Chrysler is currently in the midst of a downsizing program that was announced on February 14, 2007. That restructuring will reduce its total number of employees in North America by about 13,000. The company is also cutting back its production capacity by closing one assembly plant and shutting down lines at two other plants. The new Chrysler LLC will be more concentrated in the Midwest in its production operations than the other domestic automakers (see map). It will also produce a higher share of its output as light trucks than any other Big Six automaker. Finally, of the Big Six, Chrysler will be the automaker most dependent on the North American market.

Figure 1. Chrysler footprint in U.S. and Canada employment

Chrysler footprint in U.S. and Canada employment
Source: Maptitude/DaimerChrysler

Table 2. Chrysler light vehicle production and parts operations in North America

Chrysler light vehicle production and parts operations in North America
Source: DaimerChrysler
Note: Jobs data from January 2007 (headquarter data from June 2005)

Why does this matter?

These are challenging times for the domestic auto sector. The Detroit Three continue to lose market share, a number of auto parts makers are in Chapter 11 bankruptcy, and the domestic automakers have been in strained negotiations with their unionized employees for the past two years. Delphi—GM’s former parts subsidiary, spun off in 1999 and instantly becoming one of the largest auto parts supplier companies—filed for Chapter 11 in 2005. Negotiations between GM, the UAW, and Delphi about finding a way for Delphi to emerge from Chapter 11 have been going on for over a year.

At the same time, private equity and venture capital firms have been quite active in restructuring the U.S. auto industry for a number of years. Against this background Cerberus’s purchase of Chrysler is noteworthy in that it represents the first time a private venture capital firm has acquired an automaker. As a consequence, by way of becoming a private company, Chrysler LLC will likely have the ability to take a longer-term, strategic approach toward regaining profitability. Yet its owners will want to see a return on their investment along the way.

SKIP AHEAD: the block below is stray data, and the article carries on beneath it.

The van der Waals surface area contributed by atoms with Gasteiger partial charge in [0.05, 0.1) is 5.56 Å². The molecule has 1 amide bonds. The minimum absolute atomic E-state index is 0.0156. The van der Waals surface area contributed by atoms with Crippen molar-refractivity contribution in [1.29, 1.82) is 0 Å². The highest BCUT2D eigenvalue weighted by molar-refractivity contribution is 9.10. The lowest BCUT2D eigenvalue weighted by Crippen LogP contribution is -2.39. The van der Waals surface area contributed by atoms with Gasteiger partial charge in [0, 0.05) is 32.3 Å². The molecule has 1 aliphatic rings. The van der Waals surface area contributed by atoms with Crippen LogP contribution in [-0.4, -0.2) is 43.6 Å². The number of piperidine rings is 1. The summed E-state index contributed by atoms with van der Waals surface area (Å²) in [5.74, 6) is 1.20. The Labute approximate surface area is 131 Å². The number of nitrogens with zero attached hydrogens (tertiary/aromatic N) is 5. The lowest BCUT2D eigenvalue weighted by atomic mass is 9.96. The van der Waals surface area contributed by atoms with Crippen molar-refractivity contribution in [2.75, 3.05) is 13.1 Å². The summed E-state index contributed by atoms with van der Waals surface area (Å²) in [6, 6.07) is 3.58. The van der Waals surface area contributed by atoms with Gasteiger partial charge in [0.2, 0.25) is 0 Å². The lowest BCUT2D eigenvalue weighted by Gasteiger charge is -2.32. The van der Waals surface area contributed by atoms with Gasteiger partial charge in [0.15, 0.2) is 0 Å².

On the product side, these demands on the company may require refocusing Chrysler products so that they line up with consumer demand. On the cost side, this primarily means addressing the growing health care liabilities that Chrysler, along with the other Detroit automakers, is facing. The next opportunity to do this will arrive soon. This summer the Detroit Three and the UAW are scheduled to negotiate a new labor contract, because the current four-year contract will expire in September. The presence of Cerberus at the bargaining table is likely to change the dynamic of these negotiations.

As the Detroit-based carmakers are struggling to stem their market share losses, Chrysler, the smallest of the Detroit Three, has just been moved into the spotlight by way of its sale to Cerberus. In the process of addressing a number of difficult competitive challenges, Chrysler—the car company that invented the minivan and, in 1980 as it was teetering on the edge of bankruptcy, was bailed out by the federal government—could well set the course for the Detroit Three for years to come.

The views expressed in this post are our own and do not reflect those of the Federal Reserve Bank of Chicago or the Federal Reserve System.